Rise of electric cars to bring £5bn Govt tax shortfall

Increasing popularity of low tax electric cars will cause major funding problems for the Government in the future

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The UK Government is facing a near-£5billion shortfall in 2030 from lost fuel duty if the growth of battery electric vehicles continues, according to exclusive Auto Express calculations.

We’ve crunched the numbers based on the current fuel duty paid to HM Treasury and the projected uptake of pure electric vehicles to reveal the amount Government will lose out on over the next 15 years.

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In 2020, the Government will have a £213million-a-year shortfall, and that will rise to £4.8billion in 2030, when academic research predicts there will be 5.9 million battery-powered cars and vans on UK roads.

The projections are based on the Government target to reduce emissions by 80 per cent by 2050 in a report by consultant Ecolane and the University of Aberdeen for the Committee on Climate Change.

It’s backed up by the latest Go Ultra Low figures, which show total charging volumes have tripled since 2014 and 90 per cent of EVs (including hybrids) are charged at home.

Dr Ben Lane, director of Ecolane and one of the researchers, said: “The Government knows there’s a problem and it’s part of the thinking behind realignment of VED bands. 

New tax system to hit green car sales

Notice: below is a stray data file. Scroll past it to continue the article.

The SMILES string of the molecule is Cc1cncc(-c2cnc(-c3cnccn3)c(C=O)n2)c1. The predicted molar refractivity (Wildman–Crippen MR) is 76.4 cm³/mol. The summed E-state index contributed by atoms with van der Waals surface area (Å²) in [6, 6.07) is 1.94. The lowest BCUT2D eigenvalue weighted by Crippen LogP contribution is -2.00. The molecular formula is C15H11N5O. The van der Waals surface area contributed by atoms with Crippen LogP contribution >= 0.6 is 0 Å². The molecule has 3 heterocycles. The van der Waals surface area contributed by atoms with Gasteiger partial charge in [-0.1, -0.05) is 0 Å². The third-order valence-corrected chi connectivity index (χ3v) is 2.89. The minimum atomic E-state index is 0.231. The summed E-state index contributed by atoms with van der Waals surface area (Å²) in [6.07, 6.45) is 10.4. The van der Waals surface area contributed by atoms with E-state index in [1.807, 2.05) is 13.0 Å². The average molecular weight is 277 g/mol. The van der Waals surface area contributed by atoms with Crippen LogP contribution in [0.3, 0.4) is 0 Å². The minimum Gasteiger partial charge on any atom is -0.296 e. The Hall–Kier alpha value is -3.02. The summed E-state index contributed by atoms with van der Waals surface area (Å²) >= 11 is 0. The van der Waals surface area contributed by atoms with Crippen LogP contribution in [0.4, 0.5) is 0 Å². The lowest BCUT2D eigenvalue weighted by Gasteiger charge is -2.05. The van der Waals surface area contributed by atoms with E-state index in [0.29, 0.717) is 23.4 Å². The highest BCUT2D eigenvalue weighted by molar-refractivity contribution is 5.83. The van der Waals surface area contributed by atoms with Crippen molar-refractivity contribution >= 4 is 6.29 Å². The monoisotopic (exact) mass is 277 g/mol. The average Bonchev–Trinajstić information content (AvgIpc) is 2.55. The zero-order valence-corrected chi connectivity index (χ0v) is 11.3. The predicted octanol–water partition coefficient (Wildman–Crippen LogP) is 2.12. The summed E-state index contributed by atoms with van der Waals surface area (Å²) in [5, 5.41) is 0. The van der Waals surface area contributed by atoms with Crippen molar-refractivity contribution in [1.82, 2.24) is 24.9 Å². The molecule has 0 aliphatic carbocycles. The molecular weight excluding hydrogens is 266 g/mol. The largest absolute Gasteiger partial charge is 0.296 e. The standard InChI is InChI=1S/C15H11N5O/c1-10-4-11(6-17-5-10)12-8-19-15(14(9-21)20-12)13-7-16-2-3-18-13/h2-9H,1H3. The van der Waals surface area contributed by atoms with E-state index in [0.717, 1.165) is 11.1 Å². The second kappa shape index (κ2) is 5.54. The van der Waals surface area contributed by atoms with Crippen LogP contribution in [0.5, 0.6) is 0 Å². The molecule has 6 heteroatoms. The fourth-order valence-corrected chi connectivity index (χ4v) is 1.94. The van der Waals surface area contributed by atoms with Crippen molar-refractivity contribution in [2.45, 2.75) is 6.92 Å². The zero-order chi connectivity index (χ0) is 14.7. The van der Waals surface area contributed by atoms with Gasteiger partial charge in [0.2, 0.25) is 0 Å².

“My view is that road charging will be inevitable and what makes that even more possible is the connected car. Within a couple of years we will know where a significant proportion of vehicles are.”

Other solutions posed by economists include charging electric vehicle buyers an extra fee to account for the lost revenue, taxing petrol or diesel higher or setting up a tax on electricity using smart meters.

Electric car charging

Steve Gooding, RAC Foundation director, said: “Greener cars are a challenge for the Treasury. The time will come when George Osborne stops letting eco-friendly vehicles off the hook and starts to tax them. 

“The beauty of fuel duty is it’s simple to collect. Other methods are likely to cost more to run. Ministers will also fear a backlash from the country’s 37 million drivers if they perceive a new system as a way of taking more money off them.”

Electric vehicles & fuel duty in numbers:

£26.9bnTotal paid in fuel excise duty to HM Treasury in 2013/14
5,910,000Projected number of battery-powered cars and vans on UK roads by 2030
£213mEstimated total excise fuel duty shortfall HM Treasury faces in 2020
£4.88bnPredicted shortfall in fuel duty in 2030 based on battery car and van projections

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